“I’m doing alternative health care ... We’ll have a doctor here, a chiropractor, people from several different professions.” — Advocate Kenny Francis, with his wife April
Kenny Francis and his wife, April, are anxiously awaiting Monday when he can mail off an application to the state to begin the process of opening their shop in Brookings: South Coast Dispensaries, a medical marijuana supply firm at 1025 Chetco Ave.
He took a step forward Tuesday, when the state Senate gave unanimous approval to Senate Bill 1531 that says local government can regulate but not ban dispensaries. The state last year approved House Bill 3460 that legalized the use of marijuana for medicinal uses, including pain management, glaucoma, complications from AIDS and many other ailments.
“The problem is there is no real licensing or regulation for testing facilities, manufacturing, baking, packaging — it’s all pretty much unregulated,” said Curry County Commissioner David Brock Smith at a board meeting Wednesday.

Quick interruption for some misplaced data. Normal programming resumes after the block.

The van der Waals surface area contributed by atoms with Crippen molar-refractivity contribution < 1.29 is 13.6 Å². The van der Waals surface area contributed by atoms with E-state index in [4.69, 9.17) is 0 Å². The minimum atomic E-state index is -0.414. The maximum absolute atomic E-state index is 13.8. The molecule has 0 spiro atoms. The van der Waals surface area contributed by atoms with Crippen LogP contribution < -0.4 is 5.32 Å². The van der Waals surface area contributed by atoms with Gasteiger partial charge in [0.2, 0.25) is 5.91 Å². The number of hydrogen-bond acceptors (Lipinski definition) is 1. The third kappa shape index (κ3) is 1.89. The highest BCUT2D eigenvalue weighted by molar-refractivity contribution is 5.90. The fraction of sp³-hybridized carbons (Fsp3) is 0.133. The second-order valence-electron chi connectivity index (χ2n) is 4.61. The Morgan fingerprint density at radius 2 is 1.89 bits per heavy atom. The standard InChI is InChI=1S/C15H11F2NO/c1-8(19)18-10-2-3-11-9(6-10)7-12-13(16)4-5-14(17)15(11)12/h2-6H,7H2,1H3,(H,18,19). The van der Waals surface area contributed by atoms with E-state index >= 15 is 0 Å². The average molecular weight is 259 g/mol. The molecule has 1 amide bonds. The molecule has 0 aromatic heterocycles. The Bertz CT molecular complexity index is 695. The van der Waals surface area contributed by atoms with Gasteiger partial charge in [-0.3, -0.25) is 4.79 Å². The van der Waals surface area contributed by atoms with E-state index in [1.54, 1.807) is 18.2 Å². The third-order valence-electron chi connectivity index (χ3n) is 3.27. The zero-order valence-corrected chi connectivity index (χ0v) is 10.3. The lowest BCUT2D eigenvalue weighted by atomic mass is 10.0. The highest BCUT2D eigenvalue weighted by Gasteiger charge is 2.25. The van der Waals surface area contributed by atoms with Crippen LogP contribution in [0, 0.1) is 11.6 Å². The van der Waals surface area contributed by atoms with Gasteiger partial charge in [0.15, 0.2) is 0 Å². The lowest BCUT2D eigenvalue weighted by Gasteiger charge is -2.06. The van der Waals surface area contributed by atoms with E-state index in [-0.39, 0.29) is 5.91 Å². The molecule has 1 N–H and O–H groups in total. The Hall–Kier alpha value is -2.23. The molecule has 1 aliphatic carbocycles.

Smith added, “We have the most unregulated medical marijuana program in our nation.”
The Brookings’ couple has been advertising the business in the Curry Coastal Pilot as “Brookings premier professional medical marijuana dispensary: featuring a large variety of medicinal cannabis and accessories.”
Francis realizes that his ad in the Pilot notes that the opening of his dispensary on Chetco Avenue is contingent on local and state government approval — of which there are 30 pages of requirements in Oregon.
At least two cities — Beaverton and Tualatin — have implemented temporary bans to give their city councils time to develop local regulations, although Brookings elected officials have said they don’t intend to add anything on top of what the state already requires.